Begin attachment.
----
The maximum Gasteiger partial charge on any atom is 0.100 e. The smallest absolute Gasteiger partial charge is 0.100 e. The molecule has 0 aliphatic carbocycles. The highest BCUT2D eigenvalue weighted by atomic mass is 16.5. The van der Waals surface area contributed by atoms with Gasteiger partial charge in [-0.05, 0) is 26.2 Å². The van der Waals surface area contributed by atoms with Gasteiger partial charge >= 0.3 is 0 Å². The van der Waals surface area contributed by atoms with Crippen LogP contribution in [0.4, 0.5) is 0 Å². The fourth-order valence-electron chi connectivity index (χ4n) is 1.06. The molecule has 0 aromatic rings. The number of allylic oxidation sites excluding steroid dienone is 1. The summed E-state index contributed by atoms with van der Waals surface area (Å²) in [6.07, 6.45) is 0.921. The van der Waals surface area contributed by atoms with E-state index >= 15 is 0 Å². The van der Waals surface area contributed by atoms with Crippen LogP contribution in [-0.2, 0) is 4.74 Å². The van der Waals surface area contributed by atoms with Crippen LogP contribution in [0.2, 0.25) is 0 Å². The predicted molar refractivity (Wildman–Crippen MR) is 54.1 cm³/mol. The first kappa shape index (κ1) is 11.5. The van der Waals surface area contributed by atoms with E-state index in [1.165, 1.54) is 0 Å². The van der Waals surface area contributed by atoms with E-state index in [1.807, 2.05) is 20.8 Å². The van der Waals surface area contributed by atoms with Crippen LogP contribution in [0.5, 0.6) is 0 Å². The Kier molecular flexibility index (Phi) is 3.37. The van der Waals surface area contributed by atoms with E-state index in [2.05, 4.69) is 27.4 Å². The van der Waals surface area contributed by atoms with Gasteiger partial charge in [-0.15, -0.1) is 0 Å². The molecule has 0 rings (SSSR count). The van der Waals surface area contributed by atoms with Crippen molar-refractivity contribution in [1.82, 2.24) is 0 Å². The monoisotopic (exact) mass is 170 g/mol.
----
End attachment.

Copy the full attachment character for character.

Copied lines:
The maximum Gasteiger partial charge on any atom is 0.100 e. The smallest absolute Gasteiger partial charge is 0.100 e. The molecule has 0 aliphatic carbocycles. The highest BCUT2D eigenvalue weighted by atomic mass is 16.5. The van der Waals surface area contributed by atoms with Gasteiger partial charge in [-0.05, 0) is 26.2 Å². The van der Waals surface area contributed by atoms with Gasteiger partial charge >= 0.3 is 0 Å². The van der Waals surface area contributed by atoms with Crippen LogP contribution in [0.4, 0.5) is 0 Å². The fourth-order valence-electron chi connectivity index (χ4n) is 1.06. The molecule has 0 aromatic rings. The number of allylic oxidation sites excluding steroid dienone is 1. The summed E-state index contributed by atoms with van der Waals surface area (Å²) in [6.07, 6.45) is 0.921. The van der Waals surface area contributed by atoms with E-state index >= 15 is 0 Å². The van der Waals surface area contributed by atoms with Crippen LogP contribution in [-0.2, 0) is 4.74 Å². The van der Waals surface area contributed by atoms with Crippen LogP contribution in [0.2, 0.25) is 0 Å². The predicted molar refractivity (Wildman–Crippen MR) is 54.1 cm³/mol. The first kappa shape index (κ1) is 11.5. The van der Waals surface area contributed by atoms with E-state index in [1.165, 1.54) is 0 Å². The van der Waals surface area contributed by atoms with E-state index in [1.807, 2.05) is 20.8 Å². The van der Waals surface area contributed by atoms with Crippen LogP contribution in [0.5, 0.6) is 0 Å². The Kier molecular flexibility index (Phi) is 3.37. The van der Waals surface area contributed by atoms with E-state index in [2.05, 4.69) is 27.4 Å². The van der Waals surface area contributed by atoms with Gasteiger partial charge in [-0.15, -0.1) is 0 Å². The molecule has 0 rings (SSSR count). The van der Waals surface area contributed by atoms with Crippen molar-refractivity contribution in [1.82, 2.24) is 0 Å². The monoisotopic (exact) mass is 170 g/mol.